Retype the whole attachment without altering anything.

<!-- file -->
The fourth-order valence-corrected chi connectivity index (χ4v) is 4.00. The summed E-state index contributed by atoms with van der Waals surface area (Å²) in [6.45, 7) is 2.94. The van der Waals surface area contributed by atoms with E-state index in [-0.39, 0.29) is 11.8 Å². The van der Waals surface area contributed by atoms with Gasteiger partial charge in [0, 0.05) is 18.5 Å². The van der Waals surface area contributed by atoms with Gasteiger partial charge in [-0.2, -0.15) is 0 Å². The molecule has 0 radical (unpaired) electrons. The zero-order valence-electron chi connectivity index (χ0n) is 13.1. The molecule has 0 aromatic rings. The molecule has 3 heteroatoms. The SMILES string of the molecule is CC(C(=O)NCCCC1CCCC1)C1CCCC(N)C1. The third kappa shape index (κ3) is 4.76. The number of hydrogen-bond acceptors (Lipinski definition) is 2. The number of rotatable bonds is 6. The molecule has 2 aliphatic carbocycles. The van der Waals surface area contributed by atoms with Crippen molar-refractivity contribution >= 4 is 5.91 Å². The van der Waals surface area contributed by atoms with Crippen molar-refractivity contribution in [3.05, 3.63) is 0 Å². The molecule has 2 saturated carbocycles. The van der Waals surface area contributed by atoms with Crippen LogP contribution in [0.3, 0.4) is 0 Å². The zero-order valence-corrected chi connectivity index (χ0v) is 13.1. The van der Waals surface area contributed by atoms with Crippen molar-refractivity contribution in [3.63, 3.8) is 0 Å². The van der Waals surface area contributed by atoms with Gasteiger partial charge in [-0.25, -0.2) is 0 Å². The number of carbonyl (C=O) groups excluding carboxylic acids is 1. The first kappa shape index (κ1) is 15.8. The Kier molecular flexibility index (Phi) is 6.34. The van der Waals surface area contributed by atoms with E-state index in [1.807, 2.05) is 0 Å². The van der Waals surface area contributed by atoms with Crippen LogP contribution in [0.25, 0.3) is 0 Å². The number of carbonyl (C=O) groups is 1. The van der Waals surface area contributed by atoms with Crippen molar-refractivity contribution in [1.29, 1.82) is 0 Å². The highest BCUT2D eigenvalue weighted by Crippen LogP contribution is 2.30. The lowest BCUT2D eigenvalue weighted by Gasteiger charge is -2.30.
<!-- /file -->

The fourth-order valence-corrected chi connectivity index (χ4v) is 4.00. The summed E-state index contributed by atoms with van der Waals surface area (Å²) in [6.45, 7) is 2.94. The van der Waals surface area contributed by atoms with E-state index in [-0.39, 0.29) is 11.8 Å². The van der Waals surface area contributed by atoms with Gasteiger partial charge in [0, 0.05) is 18.5 Å². The van der Waals surface area contributed by atoms with Gasteiger partial charge in [-0.2, -0.15) is 0 Å². The molecule has 0 radical (unpaired) electrons. The zero-order valence-electron chi connectivity index (χ0n) is 13.1. The molecule has 0 aromatic rings. The molecule has 3 heteroatoms. The SMILES string of the molecule is CC(C(=O)NCCCC1CCCC1)C1CCCC(N)C1. The third kappa shape index (κ3) is 4.76. The number of hydrogen-bond acceptors (Lipinski definition) is 2. The number of rotatable bonds is 6. The molecule has 2 aliphatic carbocycles. The van der Waals surface area contributed by atoms with Crippen molar-refractivity contribution >= 4 is 5.91 Å². The van der Waals surface area contributed by atoms with Crippen molar-refractivity contribution in [3.05, 3.63) is 0 Å². The molecule has 2 saturated carbocycles. The van der Waals surface area contributed by atoms with Crippen LogP contribution in [0.3, 0.4) is 0 Å². The zero-order valence-corrected chi connectivity index (χ0v) is 13.1. The van der Waals surface area contributed by atoms with Crippen molar-refractivity contribution in [3.63, 3.8) is 0 Å². The van der Waals surface area contributed by atoms with Gasteiger partial charge in [-0.25, -0.2) is 0 Å². The number of carbonyl (C=O) groups excluding carboxylic acids is 1. The first kappa shape index (κ1) is 15.8. The Kier molecular flexibility index (Phi) is 6.34. The van der Waals surface area contributed by atoms with E-state index in [1.807, 2.05) is 0 Å². The van der Waals surface area contributed by atoms with Crippen LogP contribution in [0.25, 0.3) is 0 Å². The number of carbonyl (C=O) groups is 1. The van der Waals surface area contributed by atoms with Crippen molar-refractivity contribution in [1.29, 1.82) is 0 Å². The highest BCUT2D eigenvalue weighted by Crippen LogP contribution is 2.30. The lowest BCUT2D eigenvalue weighted by Gasteiger charge is -2.30.